If you’ve read even some of my blog posts, you know I enjoy research.
A few years ago, my daughter and I put boots to the ground to find a ‘lost’ local cemetery after I did all the background research I could. Here are links to the two blog posts I wrote about: The Challenge of the Dickens Family Cemetery and The Dickens Family Cemetery: FOUND.
I make my decisions on which ‘lost’ cemeteries to look for based on photo requests from FindAGrave.com. A few months ago, I started looking for another ‘lost’ local cemetery with photo requests: Murchison Cemetery.
Murchison is an old cemetery. The last burial there was in 1926. Many burials date back to the early 1800s. The only information on the cemetery page for Murchison was ‘near Bean’s Crossroads’. I didn’t grow up in this state, let alone this county, so I was at a loss for the location this crossroads.
Starting With People
I asked a friend who grew up here if she knew where Bean’s Crossroads is. She didn’t know.
I asked another friend who grew up here, too, and who seemingly knows everyone in the county. She didn’t know, either, but she posted about it in a Facebook group for people who grew up in this town. Her post was noticed right away by many.
Bean’s Crossroads Identification and Memories
Those who responded identified Bean’s Crossroads as the intersection of Steel Bridge Road and S. Plank Road in Sanford, Lee County, North Carolina.
They also talked about Mr. Bean who owned a store at that corner, hence the name. A few people reported that Mr. Bean was a family member of theirs. A few others talked about stopping there on their walk home from the bus to get a drink or a snack. I smiled as a read the responses, knowing it stirred up good memories for these people.
Internet Research for the Win
While waiting for responses in that FB group, and I came across a few useful resources:
–Buffalo Creek Chronicles, Vol. 1 by Kathy Brooks Jones (available online)
–Carolina Genesis: Beyond the Color Line edited by Scott Withrow (available online)
Once I had a location for Bean’s Crossroads, I began analyzing these internet resources. I found there was another Murchison Cemetery in the same area, but it was called the Becky Murchison Cemetery. It wasn’t long before I concluded that Murchison and Becky Murchison are the same cemetery.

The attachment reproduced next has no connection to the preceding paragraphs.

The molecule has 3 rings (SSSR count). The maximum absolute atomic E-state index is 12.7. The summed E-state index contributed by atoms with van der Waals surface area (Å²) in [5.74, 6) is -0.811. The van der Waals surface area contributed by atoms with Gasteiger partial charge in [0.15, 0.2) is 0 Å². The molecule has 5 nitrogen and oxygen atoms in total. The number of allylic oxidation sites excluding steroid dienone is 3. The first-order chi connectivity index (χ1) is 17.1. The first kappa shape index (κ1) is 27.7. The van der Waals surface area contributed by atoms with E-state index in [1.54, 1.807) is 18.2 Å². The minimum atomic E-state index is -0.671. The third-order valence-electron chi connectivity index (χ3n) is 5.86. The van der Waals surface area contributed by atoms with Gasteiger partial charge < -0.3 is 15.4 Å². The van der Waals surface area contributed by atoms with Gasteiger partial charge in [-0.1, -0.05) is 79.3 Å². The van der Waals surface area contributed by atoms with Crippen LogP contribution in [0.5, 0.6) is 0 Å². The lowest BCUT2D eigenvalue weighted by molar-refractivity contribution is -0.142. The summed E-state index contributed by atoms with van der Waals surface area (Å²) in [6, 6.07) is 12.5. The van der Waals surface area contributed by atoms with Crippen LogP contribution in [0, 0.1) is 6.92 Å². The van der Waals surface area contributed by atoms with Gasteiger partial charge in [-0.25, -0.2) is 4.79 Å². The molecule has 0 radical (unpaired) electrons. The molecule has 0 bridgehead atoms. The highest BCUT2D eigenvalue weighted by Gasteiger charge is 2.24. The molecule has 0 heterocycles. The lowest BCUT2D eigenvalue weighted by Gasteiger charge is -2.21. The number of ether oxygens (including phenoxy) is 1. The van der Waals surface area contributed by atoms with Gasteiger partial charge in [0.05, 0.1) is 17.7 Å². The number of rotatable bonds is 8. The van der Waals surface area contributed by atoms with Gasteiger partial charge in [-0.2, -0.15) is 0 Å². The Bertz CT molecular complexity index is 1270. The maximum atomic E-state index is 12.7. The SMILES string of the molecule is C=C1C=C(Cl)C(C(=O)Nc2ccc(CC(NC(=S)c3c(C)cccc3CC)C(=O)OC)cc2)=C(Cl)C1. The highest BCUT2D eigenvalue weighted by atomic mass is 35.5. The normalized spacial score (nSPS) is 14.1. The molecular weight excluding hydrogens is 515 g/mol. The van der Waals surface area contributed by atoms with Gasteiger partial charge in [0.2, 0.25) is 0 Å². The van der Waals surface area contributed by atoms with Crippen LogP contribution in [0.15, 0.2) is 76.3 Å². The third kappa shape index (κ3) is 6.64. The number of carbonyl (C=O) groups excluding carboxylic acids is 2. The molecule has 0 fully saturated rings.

Here’s why I say that:
- In Buffalo Creek Chronicles, Vol. 1, the author uses Becky Murchison Cemetery as the name.
- Censuscemetery.com calls it Murchison Cemetery.
- Carolina Genesis: Beyond the Color Line calls it Murchison Cemetery.
- All of these sources say ‘near Bean’s Crossroads’ as a location.
- The GPS location given on the Becky Murchison Cemetery page on FindAGrave is in the general location of the directions to the cemetery given by Jones in her book.
- Jones’ list of memorials for the Becky Murchison Cemetery is the same as the list for Murchison Cemetery on cemeterycensus.com.
I was excited now!
With the location of Bean’s Crossroads, and Jones’ directions, I had a good idea of where the cemetery was. Some research needed to be done in the county land records to find the owner of the property. My daughter is great with those records, so I would put her on that.
But before I could, the air was let out of my tires as I sped down the road to cemetery hunting success.
I came across an old photo request on FindAGrave for Murchison from 2011 that reported this problem:
I searched the entire cemetery and could not find the [requested] grave. This very old cemetery was once maintained by the state or some cemetery preservation society. No one has looked after this cemetery in several years and it is badly overgrown. It is located over a mile from any state road and is on private property. It can be accessed only with permission. Many of the larger stones are broken and are unreadable as many of the ones that are still standing.
This old photo request has since been removed from FindAGrave.
If that was the condition in 2011, it’s bound to be much worse now and beyond what I’m willing and able to do.
What I did do was send an email to FindAGrave asking them to connect the two cemeteries and add the location for Bean’s Crossroads and the directions from Jones’ book. FindAGrave honored my request.
A partial hunting success for this adventure. I can live with that.
What family history successes have you had lately? Please comment.
Copyright © 2023 Nancy H. Vest All Rights Reserved
Hi Nancy! I have been to this Cemetery. I believe it was 2009. Then, it was part of woodland owned by a Gilliam family who were kind enough to let me walk it to locate the grave of my ggg-grandfather, Kenneth McIntosh and ggg-grandmother, Catherine Finlayson.
At the time, it was rather overgrown and few headstones were directly legible. Many of these Scots migrated around 1810 to what is now the area of Vidalia, Georgia, where some grave sites pursuit in the historic “McMillan Burial Grounds” in downtown Vidalia.
Nancy H. Vest says
Thanks for commenting. I’m glad the Gilliam family let you find your family graves. Not all landowners are so open and willing to allow that. I didn’t know these Scots migrated to Georgia. Better opportunities for them I suppose.